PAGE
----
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Page history last edited by Moira Ekdahl 12 years, 3 months ago





Ten teacher-librarians in Vancouver are engaged in a Teacher-Librarian Inquiry to explore what is best practice and what are the best ways of sharing this within our TL community.  They are seeking ways to answer the question,


How can we, as a professional learning community, support TLs in implementing exemplary school library programs in our schools?



The Context for the TL Inquiry


What do we know about what makes a school library program work?  


This is a question that perplexes those who believe passionately that students engage in important learning when they come to the school library.   



To follow our deliberations and exploration, go to Inquiry Discussions in the sidebar.


Other projects and articles have attempted to identify the components of a successful program.  Here are some of the Readings about other Canadian studies and initiatives, particularly Ontario and Saskatchewan, that we have used:




Ekdahl, M.  Ross Todd's session on "building capacity" at the 2008 IASL Conference in Berkeley.  Bookmark.  11-13.  Fall 2008.  


Klinger, D.A., E.A. Lee, G. Stephenson, C. Deluca, K. Luu.  “Exemplary School Libraries in Ontario.” Ontario Library Association.  2009


Powerpoint version of Exemplary School Libraries in Ontario, from Ontario Library Superconference.  2009.


Saskatchewant Teachers' Association.  Teacher-librarians supporting student learning.  2006.


Stripling, Barbara.  "Using Inquiry to Explode Myths about Learning and Libraries."  CSLA Journal.  Fall 2004.  In EBSCO Academic Search Premier, accessed June 2, Vancouver School Board. 


Todd, Ross.  "The Evidence-Based Manifesto for School Librarians If school librarians can’t prove they make a difference, they may cease to exist."  School Library Journal.  4/1/2008.


Related Readings 


AASL's Standards for the 21st Century Learner


AASL's Standards in Action (WebCite version)


Daly, Heather and Mary Locke.  "School Libraries as Classrooms." The Bookmark.  48:1.  1, 7-12.  Winter 2008. 


IASL's School Libraries Worldwide.  July 2008.  14:2.  Special edition, guest editors Marlene Asselin and Ray Doiron.  New Learners, New Literacies, New Libraries The issue includes articles by Diane Oberg, Keith McPherson, Ken Haycock, Jo-Anne Naslund, Maryam Moayeri, Marlene, Ray, and more.


IFLA/UNESCO School Library Manifesto . 1999.


As we work there are parallel Inquiries happening here in BC. For example, The BCTF / MoE / BCTLA have jointly sponsored the TLs' Action Research Project (2009) which is seeking to capture THE MAGIC of SCHOOL LIBRARIES.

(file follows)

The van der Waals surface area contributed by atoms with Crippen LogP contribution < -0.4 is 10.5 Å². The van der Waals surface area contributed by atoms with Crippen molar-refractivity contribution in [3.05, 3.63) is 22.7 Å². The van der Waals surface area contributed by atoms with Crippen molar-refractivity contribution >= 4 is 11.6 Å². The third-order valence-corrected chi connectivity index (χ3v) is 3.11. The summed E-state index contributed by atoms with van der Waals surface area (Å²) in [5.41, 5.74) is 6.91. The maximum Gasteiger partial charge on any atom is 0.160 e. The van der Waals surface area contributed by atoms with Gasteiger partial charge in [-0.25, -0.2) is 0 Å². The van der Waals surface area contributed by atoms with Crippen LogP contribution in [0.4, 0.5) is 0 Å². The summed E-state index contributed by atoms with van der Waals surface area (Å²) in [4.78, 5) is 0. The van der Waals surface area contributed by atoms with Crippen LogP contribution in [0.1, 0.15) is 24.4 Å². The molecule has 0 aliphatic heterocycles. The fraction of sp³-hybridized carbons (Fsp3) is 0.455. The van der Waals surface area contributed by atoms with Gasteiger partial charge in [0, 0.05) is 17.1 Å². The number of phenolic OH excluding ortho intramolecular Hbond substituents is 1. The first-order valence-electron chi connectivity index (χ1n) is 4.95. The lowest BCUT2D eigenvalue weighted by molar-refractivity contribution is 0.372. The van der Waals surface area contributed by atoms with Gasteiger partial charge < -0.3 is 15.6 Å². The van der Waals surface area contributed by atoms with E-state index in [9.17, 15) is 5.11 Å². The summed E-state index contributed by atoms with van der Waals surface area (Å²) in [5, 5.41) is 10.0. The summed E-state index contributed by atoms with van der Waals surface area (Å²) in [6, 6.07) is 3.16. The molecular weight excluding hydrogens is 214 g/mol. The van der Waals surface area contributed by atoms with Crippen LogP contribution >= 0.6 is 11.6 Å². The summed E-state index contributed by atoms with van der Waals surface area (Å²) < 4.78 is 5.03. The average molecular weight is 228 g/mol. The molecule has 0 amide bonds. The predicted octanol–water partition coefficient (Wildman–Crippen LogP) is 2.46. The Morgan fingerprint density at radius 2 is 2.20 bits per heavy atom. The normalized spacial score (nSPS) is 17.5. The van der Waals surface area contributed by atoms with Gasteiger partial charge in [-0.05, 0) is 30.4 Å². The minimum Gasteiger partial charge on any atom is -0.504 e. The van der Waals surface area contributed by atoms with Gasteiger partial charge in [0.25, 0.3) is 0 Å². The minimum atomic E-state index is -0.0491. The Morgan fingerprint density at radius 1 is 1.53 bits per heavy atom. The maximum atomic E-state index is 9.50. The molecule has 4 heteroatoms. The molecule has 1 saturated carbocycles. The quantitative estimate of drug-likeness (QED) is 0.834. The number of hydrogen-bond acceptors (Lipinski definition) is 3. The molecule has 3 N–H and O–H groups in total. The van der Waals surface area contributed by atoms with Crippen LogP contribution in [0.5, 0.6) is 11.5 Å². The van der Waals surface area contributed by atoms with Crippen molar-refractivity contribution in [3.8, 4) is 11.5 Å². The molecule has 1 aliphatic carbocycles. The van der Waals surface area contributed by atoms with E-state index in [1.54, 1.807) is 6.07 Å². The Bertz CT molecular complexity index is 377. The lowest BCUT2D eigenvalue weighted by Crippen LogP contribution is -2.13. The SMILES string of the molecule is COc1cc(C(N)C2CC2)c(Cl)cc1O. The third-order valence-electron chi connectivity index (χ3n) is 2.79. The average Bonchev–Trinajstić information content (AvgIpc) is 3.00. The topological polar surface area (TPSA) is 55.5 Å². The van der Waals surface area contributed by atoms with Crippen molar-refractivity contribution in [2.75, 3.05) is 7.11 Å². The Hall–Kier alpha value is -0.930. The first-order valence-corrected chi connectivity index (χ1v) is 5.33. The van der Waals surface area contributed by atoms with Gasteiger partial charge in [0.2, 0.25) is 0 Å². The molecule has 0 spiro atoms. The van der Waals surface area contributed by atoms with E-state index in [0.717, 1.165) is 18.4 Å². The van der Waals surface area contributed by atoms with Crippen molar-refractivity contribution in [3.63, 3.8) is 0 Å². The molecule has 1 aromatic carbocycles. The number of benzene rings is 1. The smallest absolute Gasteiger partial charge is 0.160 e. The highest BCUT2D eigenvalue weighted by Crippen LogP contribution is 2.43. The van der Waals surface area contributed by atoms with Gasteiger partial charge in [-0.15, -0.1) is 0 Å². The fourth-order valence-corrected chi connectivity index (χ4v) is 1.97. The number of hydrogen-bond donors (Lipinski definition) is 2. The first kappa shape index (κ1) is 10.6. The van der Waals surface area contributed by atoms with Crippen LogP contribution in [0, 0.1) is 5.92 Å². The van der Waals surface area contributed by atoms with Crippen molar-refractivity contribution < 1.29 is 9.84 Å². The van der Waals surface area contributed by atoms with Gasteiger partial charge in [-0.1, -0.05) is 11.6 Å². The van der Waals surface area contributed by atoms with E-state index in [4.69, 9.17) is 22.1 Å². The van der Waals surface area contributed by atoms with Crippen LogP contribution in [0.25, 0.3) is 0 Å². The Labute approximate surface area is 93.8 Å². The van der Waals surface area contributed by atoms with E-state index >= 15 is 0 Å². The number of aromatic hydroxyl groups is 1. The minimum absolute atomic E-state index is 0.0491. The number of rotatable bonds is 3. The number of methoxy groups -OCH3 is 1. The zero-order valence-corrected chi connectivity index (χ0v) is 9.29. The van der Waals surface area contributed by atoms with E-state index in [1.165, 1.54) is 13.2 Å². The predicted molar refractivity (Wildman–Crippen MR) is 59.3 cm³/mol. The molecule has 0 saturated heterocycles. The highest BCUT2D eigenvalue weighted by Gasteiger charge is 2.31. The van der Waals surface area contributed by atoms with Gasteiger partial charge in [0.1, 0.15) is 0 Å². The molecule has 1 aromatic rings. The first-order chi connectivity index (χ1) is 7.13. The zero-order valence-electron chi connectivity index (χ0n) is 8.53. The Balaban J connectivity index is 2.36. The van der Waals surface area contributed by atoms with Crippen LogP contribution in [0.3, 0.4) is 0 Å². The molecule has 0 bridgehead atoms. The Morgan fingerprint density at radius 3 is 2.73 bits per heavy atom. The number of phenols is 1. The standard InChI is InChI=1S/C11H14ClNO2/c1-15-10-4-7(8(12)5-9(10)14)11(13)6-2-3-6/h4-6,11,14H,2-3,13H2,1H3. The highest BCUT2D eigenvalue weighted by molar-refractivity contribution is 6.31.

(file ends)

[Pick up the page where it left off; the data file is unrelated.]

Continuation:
Is it Magic, or is there a Recipe?


The April 2009 issue of Teacher Librarian is the annual Best of the Best issue.  The winners of the National School Library Media Program of the Year Award (NSLMPY) are asked to present ideas about what works in "A recipe for your school library"; a winning program is:


  • fully integrated into the school's curriculum
  • committed to ensuring students and staffs are effective users of ideas and information
  • an example of standards for 21st century learning
  • a gathering place or centre for the learning community  
  • in partnership with public libraries and other community interests
  • interested in doing what was best for students and in assisting students' learning quests
  • a hub for a foundational continuum of information literacy in the educational community that will empower students as lifelong learners
  • a centre for project-based curriculum, strategically designed to support lifelong learning across the curriculum
  • worthwhile and extended into the worlds of others in and around the school
  • driven by missions and visions to provide service to all constituents
  • embracing technology, creating thoughtful and innovative connections in broad-based ways with an outreach component for everyone in the learning community
  • agreed to do what counted and mattered to all; is seen as worthwhile learning; recognized as having outstanding value to the learning community
  • offering lessons that have classroom content and authentic assessment
  • built upon collaboration with all personnel
  • connected to committees, community, and higher education
  • engaged in analysis and review of their collaborations in order to improve them and to critically assess the wrok and progress made by learners
  • working to design instruction that meets the learning needs of particular sets of learners, including resource and service needs
  • "globally owned" and offering an ambience of shared ownership
  • connecting the learning process with the learning product for learners, enlisting community members in the design of learning experiences and staying up to date with new learning directions
  • an integral part of every student's learning and facilitates the learning of each and every student
  • willing to engage the learning community that adds value
  • seen as having a high level of collaboration with classrooms; collaboration is the mechanism by which SLs are not only integral to the learning environment but also in their investment in student achievement
  • is empowered by its connections to learning, to all stakeholders, and to all decision-makers
  • clear that the program is not "theirs" as much as something "they" manage for others
  • active, vibrant centre of programming with very direct links with expectations and visions of the entire educational community, from parent to classroom personnel
  • the result of "lessons learned" over years
  • a work in progress



To see the graphic that defines LEARNS, the results of 33 Vancouver Teacher Inquiry projects that define the pre-conditions needed for learning to be successful, click here:  IAAL_WhatWeKnowDoc_6[1] 3.pdf






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